This is an archived article that was published on sltrib.com in 2016, and information in the article may be outdated. It is provided only for personal research purposes and may not be reprinted.
It's been proven time and again that those with a college education have a significantly higher earning potential, lower unemployment rates, and better health and well-being than those with only a high school diploma. Higher education also breaks the cycle of intergenerational poverty and reduces reliance on government assistance.
Utah's affordable and high-quality public higher education system is crucial to the success of our state. Utahns must have the opportunity to earn an education beyond high school.
The Education Fund currently supports all state-funded education in Utah, including public higher education.
Over the last 10 years, the Legislature has used the Education Fund for anywhere from 30 percent to 90 percent of higher education's state tax fund appropriation. The percentage of the Education Fund going to public higher education has fluctuated as the Legislature works to balance many state funding priorities. It is appropriate that the Legislature and governor have this flexibility in addressing critical state needs, including education.
This year, 68 percent of the public funding for higher education came from the Education Fund, about $580 million (which is less than 14 percent of the total Education Fund).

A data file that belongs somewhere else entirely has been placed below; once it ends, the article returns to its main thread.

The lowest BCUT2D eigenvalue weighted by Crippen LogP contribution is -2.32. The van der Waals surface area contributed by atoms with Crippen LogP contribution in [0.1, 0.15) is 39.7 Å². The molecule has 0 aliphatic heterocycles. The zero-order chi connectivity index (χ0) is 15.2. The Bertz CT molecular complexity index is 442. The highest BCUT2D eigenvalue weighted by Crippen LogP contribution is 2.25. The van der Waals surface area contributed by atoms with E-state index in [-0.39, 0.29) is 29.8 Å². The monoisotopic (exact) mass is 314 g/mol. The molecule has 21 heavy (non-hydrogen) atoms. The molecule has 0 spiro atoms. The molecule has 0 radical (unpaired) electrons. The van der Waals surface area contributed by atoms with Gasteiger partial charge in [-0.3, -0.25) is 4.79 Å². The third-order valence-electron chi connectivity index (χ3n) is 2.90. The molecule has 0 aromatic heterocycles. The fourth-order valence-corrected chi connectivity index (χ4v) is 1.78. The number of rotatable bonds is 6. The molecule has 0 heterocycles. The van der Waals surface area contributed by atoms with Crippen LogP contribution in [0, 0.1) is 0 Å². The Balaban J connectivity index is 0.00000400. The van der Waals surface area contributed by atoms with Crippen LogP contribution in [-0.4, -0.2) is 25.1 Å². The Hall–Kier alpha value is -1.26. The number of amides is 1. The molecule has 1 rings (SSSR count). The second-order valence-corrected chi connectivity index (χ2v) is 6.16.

Prior to the 1996 constitutional amendment allowing the Legislature to use the Education Fund for higher education, the General Fund had fewer demands than it does today. For instance, in the past 20 years the amount of General Funds going to help our most needy citizens with health care through Medicaid has increased from 6 percent to 20 percent. Similarly, the needs of our growing state have required more funding for transportation beyond what was available from the gas tax.
The success of Utah's public K-12 education is of deep concern to those of us in higher education. We support their need for public funding and recognize that eight out of 10 Utah high school graduates who go on to college attend one of Utah's public higher education institutions. We know how crucial it is that all levels of public education be funded. It is important that as an education community, we are united, not divided.
We agree there should be more funding for public K-12 education. However, it would be shortsighted if such an increase came by dramatically cutting public higher education.
Utah should be proud of its focus on keeping higher education affordable. Utah's tuition rates for four-year public universities are the third lowest in the nation. That is made possible by the state's commitment to all of public education, ultimately designed to help Utahns get the education and training needed for today's workforce.
Yes, the education of our children is central to Utah's future. But in order for our children's futures to remain bright, they must have access to both quality K-12 and an affordable college education. The Board of Regents unanimously agrees that the Education Fund should be used to support all public education in our state, including both K-12 and higher education. We look forward to continuing to work with Legislators to address the funding needs of both public K-12 and public higher education in Utah.
Daniel W. Campbell is chair of the Utah State Board of Regents.